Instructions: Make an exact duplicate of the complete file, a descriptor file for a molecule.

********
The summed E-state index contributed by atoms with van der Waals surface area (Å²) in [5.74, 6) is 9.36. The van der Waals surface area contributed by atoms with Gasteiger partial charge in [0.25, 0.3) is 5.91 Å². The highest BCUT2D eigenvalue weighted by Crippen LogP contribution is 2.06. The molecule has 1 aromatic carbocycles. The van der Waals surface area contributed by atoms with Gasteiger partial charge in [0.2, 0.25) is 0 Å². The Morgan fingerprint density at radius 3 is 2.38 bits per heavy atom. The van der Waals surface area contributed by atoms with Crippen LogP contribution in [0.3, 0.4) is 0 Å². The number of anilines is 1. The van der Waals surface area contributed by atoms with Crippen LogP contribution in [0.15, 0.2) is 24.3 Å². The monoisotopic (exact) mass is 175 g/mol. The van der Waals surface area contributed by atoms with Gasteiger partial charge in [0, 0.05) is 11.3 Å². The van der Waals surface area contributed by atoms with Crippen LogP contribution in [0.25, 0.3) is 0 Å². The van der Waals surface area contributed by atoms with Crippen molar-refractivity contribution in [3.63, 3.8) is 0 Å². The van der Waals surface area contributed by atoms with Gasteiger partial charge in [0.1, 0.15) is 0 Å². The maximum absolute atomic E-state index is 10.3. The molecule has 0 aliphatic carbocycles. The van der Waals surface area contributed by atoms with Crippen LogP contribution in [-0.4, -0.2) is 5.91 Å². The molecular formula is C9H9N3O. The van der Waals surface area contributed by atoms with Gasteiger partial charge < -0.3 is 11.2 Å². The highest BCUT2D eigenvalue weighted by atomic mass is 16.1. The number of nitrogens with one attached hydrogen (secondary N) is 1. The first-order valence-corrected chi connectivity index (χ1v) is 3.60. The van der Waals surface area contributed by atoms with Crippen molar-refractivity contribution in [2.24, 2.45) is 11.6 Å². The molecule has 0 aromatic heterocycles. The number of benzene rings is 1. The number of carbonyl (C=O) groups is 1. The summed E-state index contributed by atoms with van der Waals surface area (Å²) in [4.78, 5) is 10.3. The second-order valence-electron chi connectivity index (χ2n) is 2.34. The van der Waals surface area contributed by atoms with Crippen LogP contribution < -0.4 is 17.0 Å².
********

The summed E-state index contributed by atoms with van der Waals surface area (Å²) in [5.74, 6) is 9.36. The van der Waals surface area contributed by atoms with Gasteiger partial charge in [0.25, 0.3) is 5.91 Å². The highest BCUT2D eigenvalue weighted by Crippen LogP contribution is 2.06. The molecule has 1 aromatic carbocycles. The van der Waals surface area contributed by atoms with Gasteiger partial charge in [0.2, 0.25) is 0 Å². The Morgan fingerprint density at radius 3 is 2.38 bits per heavy atom. The van der Waals surface area contributed by atoms with Crippen LogP contribution in [0.3, 0.4) is 0 Å². The number of anilines is 1. The van der Waals surface area contributed by atoms with Crippen LogP contribution in [0.15, 0.2) is 24.3 Å². The monoisotopic (exact) mass is 175 g/mol. The van der Waals surface area contributed by atoms with Gasteiger partial charge in [0, 0.05) is 11.3 Å². The van der Waals surface area contributed by atoms with Crippen LogP contribution in [0.25, 0.3) is 0 Å². The van der Waals surface area contributed by atoms with Crippen molar-refractivity contribution in [3.63, 3.8) is 0 Å². The van der Waals surface area contributed by atoms with Gasteiger partial charge in [0.1, 0.15) is 0 Å². The maximum absolute atomic E-state index is 10.3. The molecule has 0 aliphatic carbocycles. The van der Waals surface area contributed by atoms with Crippen LogP contribution in [-0.4, -0.2) is 5.91 Å². The molecular formula is C9H9N3O. The van der Waals surface area contributed by atoms with Gasteiger partial charge < -0.3 is 11.2 Å². The highest BCUT2D eigenvalue weighted by atomic mass is 16.1. The number of nitrogens with one attached hydrogen (secondary N) is 1. The first-order valence-corrected chi connectivity index (χ1v) is 3.60. The van der Waals surface area contributed by atoms with Crippen molar-refractivity contribution in [2.24, 2.45) is 11.6 Å². The molecule has 0 aromatic heterocycles. The number of benzene rings is 1. The number of carbonyl (C=O) groups is 1. The summed E-state index contributed by atoms with van der Waals surface area (Å²) in [4.78, 5) is 10.3. The second-order valence-electron chi connectivity index (χ2n) is 2.34. The van der Waals surface area contributed by atoms with Crippen LogP contribution < -0.4 is 17.0 Å².